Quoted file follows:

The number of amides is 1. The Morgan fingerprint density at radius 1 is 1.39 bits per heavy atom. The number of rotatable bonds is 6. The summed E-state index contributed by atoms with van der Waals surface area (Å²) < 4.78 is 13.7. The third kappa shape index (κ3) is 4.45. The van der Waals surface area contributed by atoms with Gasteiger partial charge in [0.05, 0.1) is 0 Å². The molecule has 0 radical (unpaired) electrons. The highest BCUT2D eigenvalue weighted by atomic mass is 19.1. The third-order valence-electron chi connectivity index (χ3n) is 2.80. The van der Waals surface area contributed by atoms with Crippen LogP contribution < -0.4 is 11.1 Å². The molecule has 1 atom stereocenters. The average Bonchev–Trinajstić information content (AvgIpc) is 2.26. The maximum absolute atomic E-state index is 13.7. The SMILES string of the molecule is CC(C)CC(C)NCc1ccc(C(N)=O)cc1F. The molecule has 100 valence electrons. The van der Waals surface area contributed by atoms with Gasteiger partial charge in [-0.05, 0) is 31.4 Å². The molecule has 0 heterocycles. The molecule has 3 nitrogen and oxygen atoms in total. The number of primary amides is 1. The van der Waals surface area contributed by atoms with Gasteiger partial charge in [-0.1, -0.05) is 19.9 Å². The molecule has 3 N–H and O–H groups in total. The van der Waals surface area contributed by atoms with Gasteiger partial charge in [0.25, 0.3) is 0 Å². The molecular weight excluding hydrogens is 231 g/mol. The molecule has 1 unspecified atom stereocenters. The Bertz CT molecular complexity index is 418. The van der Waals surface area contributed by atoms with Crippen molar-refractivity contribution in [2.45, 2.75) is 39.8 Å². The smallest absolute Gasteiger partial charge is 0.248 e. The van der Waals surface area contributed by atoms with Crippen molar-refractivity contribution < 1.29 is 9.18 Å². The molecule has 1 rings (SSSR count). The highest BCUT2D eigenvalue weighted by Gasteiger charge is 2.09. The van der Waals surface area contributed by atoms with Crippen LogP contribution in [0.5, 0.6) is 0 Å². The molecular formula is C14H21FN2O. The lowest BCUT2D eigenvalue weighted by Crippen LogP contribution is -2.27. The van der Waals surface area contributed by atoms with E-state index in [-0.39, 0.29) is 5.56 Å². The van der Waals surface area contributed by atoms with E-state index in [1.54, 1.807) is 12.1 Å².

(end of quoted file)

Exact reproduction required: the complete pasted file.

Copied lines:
The number of amides is 1. The Morgan fingerprint density at radius 1 is 1.39 bits per heavy atom. The number of rotatable bonds is 6. The summed E-state index contributed by atoms with van der Waals surface area (Å²) < 4.78 is 13.7. The third kappa shape index (κ3) is 4.45. The van der Waals surface area contributed by atoms with Gasteiger partial charge in [0.05, 0.1) is 0 Å². The molecule has 0 radical (unpaired) electrons. The highest BCUT2D eigenvalue weighted by atomic mass is 19.1. The third-order valence-electron chi connectivity index (χ3n) is 2.80. The van der Waals surface area contributed by atoms with Crippen LogP contribution < -0.4 is 11.1 Å². The molecule has 1 atom stereocenters. The average Bonchev–Trinajstić information content (AvgIpc) is 2.26. The maximum absolute atomic E-state index is 13.7. The SMILES string of the molecule is CC(C)CC(C)NCc1ccc(C(N)=O)cc1F. The molecule has 100 valence electrons. The van der Waals surface area contributed by atoms with Gasteiger partial charge in [-0.05, 0) is 31.4 Å². The molecule has 0 heterocycles. The molecule has 3 nitrogen and oxygen atoms in total. The number of primary amides is 1. The van der Waals surface area contributed by atoms with Gasteiger partial charge in [-0.1, -0.05) is 19.9 Å². The molecule has 3 N–H and O–H groups in total. The van der Waals surface area contributed by atoms with Gasteiger partial charge in [0.25, 0.3) is 0 Å². The molecular weight excluding hydrogens is 231 g/mol. The molecule has 1 unspecified atom stereocenters. The Bertz CT molecular complexity index is 418. The van der Waals surface area contributed by atoms with Crippen molar-refractivity contribution in [2.45, 2.75) is 39.8 Å². The smallest absolute Gasteiger partial charge is 0.248 e. The van der Waals surface area contributed by atoms with Crippen molar-refractivity contribution < 1.29 is 9.18 Å². The molecule has 1 rings (SSSR count). The highest BCUT2D eigenvalue weighted by Gasteiger charge is 2.09. The van der Waals surface area contributed by atoms with Crippen LogP contribution in [0.5, 0.6) is 0 Å². The molecular formula is C14H21FN2O. The lowest BCUT2D eigenvalue weighted by Crippen LogP contribution is -2.27. The van der Waals surface area contributed by atoms with E-state index in [-0.39, 0.29) is 5.56 Å². The van der Waals surface area contributed by atoms with E-state index in [1.54, 1.807) is 12.1 Å².